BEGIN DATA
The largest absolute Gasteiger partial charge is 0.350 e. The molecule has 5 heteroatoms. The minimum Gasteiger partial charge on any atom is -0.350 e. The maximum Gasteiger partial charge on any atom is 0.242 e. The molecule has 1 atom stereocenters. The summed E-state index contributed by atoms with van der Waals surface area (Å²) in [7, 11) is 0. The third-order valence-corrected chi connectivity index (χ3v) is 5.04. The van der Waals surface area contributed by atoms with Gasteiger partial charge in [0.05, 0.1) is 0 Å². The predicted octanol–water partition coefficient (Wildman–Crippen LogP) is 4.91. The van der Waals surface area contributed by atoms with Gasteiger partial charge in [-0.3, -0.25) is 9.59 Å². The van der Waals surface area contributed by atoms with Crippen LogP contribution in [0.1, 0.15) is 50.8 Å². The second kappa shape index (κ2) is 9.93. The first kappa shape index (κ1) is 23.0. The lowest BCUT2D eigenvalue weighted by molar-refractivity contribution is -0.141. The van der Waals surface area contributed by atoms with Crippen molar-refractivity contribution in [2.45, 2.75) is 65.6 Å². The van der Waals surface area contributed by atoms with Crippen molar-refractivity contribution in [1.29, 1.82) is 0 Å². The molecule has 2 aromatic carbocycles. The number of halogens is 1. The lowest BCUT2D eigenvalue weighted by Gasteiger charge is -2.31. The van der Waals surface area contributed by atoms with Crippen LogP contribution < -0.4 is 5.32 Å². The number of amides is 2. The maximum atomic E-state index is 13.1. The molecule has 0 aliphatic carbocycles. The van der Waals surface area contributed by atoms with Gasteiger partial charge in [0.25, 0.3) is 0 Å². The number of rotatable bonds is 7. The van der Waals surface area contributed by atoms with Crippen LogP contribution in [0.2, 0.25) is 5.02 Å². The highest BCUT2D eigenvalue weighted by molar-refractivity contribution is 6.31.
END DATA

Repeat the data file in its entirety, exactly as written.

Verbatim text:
The largest absolute Gasteiger partial charge is 0.350 e. The molecule has 5 heteroatoms. The minimum Gasteiger partial charge on any atom is -0.350 e. The maximum Gasteiger partial charge on any atom is 0.242 e. The molecule has 1 atom stereocenters. The summed E-state index contributed by atoms with van der Waals surface area (Å²) in [7, 11) is 0. The third-order valence-corrected chi connectivity index (χ3v) is 5.04. The van der Waals surface area contributed by atoms with Gasteiger partial charge in [0.05, 0.1) is 0 Å². The predicted octanol–water partition coefficient (Wildman–Crippen LogP) is 4.91. The van der Waals surface area contributed by atoms with Gasteiger partial charge in [-0.3, -0.25) is 9.59 Å². The van der Waals surface area contributed by atoms with Crippen LogP contribution in [0.1, 0.15) is 50.8 Å². The second kappa shape index (κ2) is 9.93. The first kappa shape index (κ1) is 23.0. The lowest BCUT2D eigenvalue weighted by molar-refractivity contribution is -0.141. The van der Waals surface area contributed by atoms with Crippen molar-refractivity contribution in [2.45, 2.75) is 65.6 Å². The van der Waals surface area contributed by atoms with Crippen molar-refractivity contribution in [1.29, 1.82) is 0 Å². The molecule has 2 aromatic carbocycles. The number of halogens is 1. The lowest BCUT2D eigenvalue weighted by Gasteiger charge is -2.31. The van der Waals surface area contributed by atoms with Crippen LogP contribution < -0.4 is 5.32 Å². The number of amides is 2. The maximum atomic E-state index is 13.1. The molecule has 0 aliphatic carbocycles. The van der Waals surface area contributed by atoms with Gasteiger partial charge in [0.25, 0.3) is 0 Å². The number of rotatable bonds is 7. The van der Waals surface area contributed by atoms with Crippen LogP contribution in [0.2, 0.25) is 5.02 Å². The highest BCUT2D eigenvalue weighted by molar-refractivity contribution is 6.31.